Situation Analysis Of Child Care, Neglect & Abuse In India

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Situation Analysis of Child Care, Neglect & Abuse in India Presented by Sandhya Barge, PhD Director Research Centre for Operations Research and Training Vadodara, INDIA Email:

Presentation Outline Background Methods Findings Policy Lesson learned

Children in India: Critical concerns 42% (440 million) of India’s total population are aged below eighteen. Every fifth child in the world lives in India Every third malnourished child in the world lives in India Every second Indian child is underweight. Three out of four children in India are anaemic Children born with low birth weight are 46% Immunization coverage is very low Girls’ enrolment in schools at primary level is 48 %

High Risk Groups of Children Street & working children Children of sex workers Abused, tortured and exploited children Children indulging in substance abuse Children affected by natural calamities, emergencies and man made disasters Children with disabilities Child beggars Children suffering from terminal/incurable disease Orphans, abandoned & destitute children Missing or run-away children Children with STI/ HIV/ AIDS infection

Traditional Practices and Vulnerability of Children Harmful traditional practices like child marriage, caste system, discrimination against the girl child, child labour and Devadasi tradition impact negatively on children and increase their vulnerability to abuse and neglect.

For overall progress Need to address Child care, abuse and neglect Female foeticide and infanticide Gender discrimination Child marriage Trafficking of children

Child Sexual Abuse (CSA) A universal definition of child abuse in the Indian context does not exist Largely follows WHO definition. Four major categories of abuse physical abuse sexual abuse neglect and emotional abuse


Desk review Literature search Internet In house library/ reports Materials include Published reports Articles News items Unpublished report Limitation includes mainly lack of complete information in the report


Reported Incidence of Crimes Against Children Crime Head Rape Kidnapping & Abduction Procurement of Minor Girls Selling /buying of Girls for Prostitution Abetment of Suicide Exposure and Abandonment Infanticide Foeticide Child Marriage TOTAL Years 2004 3542 % Variation in 2005 2005 Over 2004 4026 13.7 3196 205 40 3518 145 70 95.0 33 715 102 86 93 14423 43 933 108 86 122 14975 30.3 30.5 5.9 0 31.2 3.8 10.1 29.3 Source: National Crime Records Bureau (NCRB), Ministry of Home Affairs, Govt. of India (2005): Crime in India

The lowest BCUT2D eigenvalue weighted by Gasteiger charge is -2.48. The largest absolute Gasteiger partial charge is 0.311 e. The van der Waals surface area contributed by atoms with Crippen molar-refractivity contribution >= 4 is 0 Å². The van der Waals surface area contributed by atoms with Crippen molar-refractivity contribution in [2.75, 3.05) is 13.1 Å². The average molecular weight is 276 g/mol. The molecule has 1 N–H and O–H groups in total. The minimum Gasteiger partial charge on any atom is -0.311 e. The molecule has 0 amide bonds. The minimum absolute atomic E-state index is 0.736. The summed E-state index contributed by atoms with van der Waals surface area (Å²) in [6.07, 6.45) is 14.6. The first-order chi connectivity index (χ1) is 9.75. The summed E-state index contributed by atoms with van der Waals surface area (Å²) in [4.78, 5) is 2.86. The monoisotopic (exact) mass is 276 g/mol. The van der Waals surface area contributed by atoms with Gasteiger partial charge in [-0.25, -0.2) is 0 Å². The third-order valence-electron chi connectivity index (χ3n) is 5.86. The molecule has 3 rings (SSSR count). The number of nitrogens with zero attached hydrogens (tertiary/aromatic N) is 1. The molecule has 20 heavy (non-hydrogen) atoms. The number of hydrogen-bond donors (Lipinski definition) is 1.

Child Abuse: India - 2007 Ministry of Women and Child Development, Government of India Conducted in 13 states (2007) Sexual Abuse among Children 53 percent of children reported having faced sexual abuse 53 percent were boys 47 percent were girls Children on the street, at work and in institutional care reported the highest incidence of sexual assault. Andhra Pradesh, Assam, Bihar and Delhi had highest percentage of sexual abuse and assault

Child Abuse: India - 2007 (contd.) Physical abuse among children 69 percent of children were physically abused 55 percent were boys 89 percent were physically abused by parents Most children did not report the matter to anyone States of Andhra Pradesh, Assam, Bihar and Delhi have reported higher rates of abuse in all forms

Child Abuse: India - 2007 (Contd.) Emotional Abuse and Girl Child Neglect Every second child reported facing emotional abuse Equal percentage from both girls and boys 83 percent abusers were parents Nearly half of girls wished they were boys

Trafficking in Women and Children in India, 2005 44,500 children were reported to be missing India is major source as well as destination for trafficked children Around 500,000 girl children are in commercial sex and organised prostitution.

OTHER EMPIRICAL RESEARCH EVIDENCES Among street girls 39 percent were raped before they were 10 years old (Tata Institute of Social Sciences, Mumbai - 1999) Among School Children 63 per cent of girls abused by family member 25 per cent raped in 30 per cent it was done male friend of family and other family members (Delhi-based Sakshi Violation Intervention Centre, 1997)

Among College Students 1,000 upper and higher-middle class college students interviewed, 76 per cent had been abused as children, 31 per cent known to that family 40 per cent by family member, and 50 per cent of them before the age of 12 RAHI, Delhi-based organisation

Among Boys Families do not protect boys as much as girls Sexual abuse of boys in school settings, particularly in residential schools, by teachers, school attendants Many sexually abused boys develop fear that they are homosexuals themselves Migrant boys are doubly disadvantage

Profile of Boys Working in Prostitution Most were first sexually abused at age10 -13 Half of them were illiterate Nearly half had bad relationships with their family Had left home because of physical abuse, poverty, alcoholism of father, broken family Pathways: odd jobs, initiation to sexual abuse led them to enter prostitution Boys were initiated into this at ages 15-16 Boys were mostly working in prostitution for women clients